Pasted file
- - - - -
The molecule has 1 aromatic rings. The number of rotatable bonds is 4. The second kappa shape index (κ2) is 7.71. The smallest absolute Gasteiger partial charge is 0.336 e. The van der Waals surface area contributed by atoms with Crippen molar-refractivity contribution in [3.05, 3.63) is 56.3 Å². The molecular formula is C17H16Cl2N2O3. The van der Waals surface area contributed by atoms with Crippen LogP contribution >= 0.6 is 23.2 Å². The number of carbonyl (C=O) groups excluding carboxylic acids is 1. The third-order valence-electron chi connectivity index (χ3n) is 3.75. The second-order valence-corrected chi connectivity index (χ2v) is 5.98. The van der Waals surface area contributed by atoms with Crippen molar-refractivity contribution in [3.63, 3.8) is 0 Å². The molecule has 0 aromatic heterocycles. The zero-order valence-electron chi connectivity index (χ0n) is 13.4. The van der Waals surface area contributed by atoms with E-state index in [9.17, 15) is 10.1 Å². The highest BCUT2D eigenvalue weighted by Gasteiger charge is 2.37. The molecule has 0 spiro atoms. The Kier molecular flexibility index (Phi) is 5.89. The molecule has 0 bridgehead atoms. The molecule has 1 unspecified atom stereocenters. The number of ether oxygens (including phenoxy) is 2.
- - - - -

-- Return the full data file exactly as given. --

The molecule has 1 aromatic rings. The number of rotatable bonds is 4. The second kappa shape index (κ2) is 7.71. The smallest absolute Gasteiger partial charge is 0.336 e. The van der Waals surface area contributed by atoms with Crippen molar-refractivity contribution in [3.05, 3.63) is 56.3 Å². The molecular formula is C17H16Cl2N2O3. The van der Waals surface area contributed by atoms with Crippen LogP contribution >= 0.6 is 23.2 Å². The number of carbonyl (C=O) groups excluding carboxylic acids is 1. The third-order valence-electron chi connectivity index (χ3n) is 3.75. The second-order valence-corrected chi connectivity index (χ2v) is 5.98. The van der Waals surface area contributed by atoms with Crippen molar-refractivity contribution in [3.63, 3.8) is 0 Å². The molecule has 0 aromatic heterocycles. The zero-order valence-electron chi connectivity index (χ0n) is 13.4. The van der Waals surface area contributed by atoms with E-state index in [9.17, 15) is 10.1 Å². The highest BCUT2D eigenvalue weighted by Gasteiger charge is 2.37. The molecule has 0 spiro atoms. The Kier molecular flexibility index (Phi) is 5.89. The molecule has 0 bridgehead atoms. The molecule has 1 unspecified atom stereocenters. The number of ether oxygens (including phenoxy) is 2.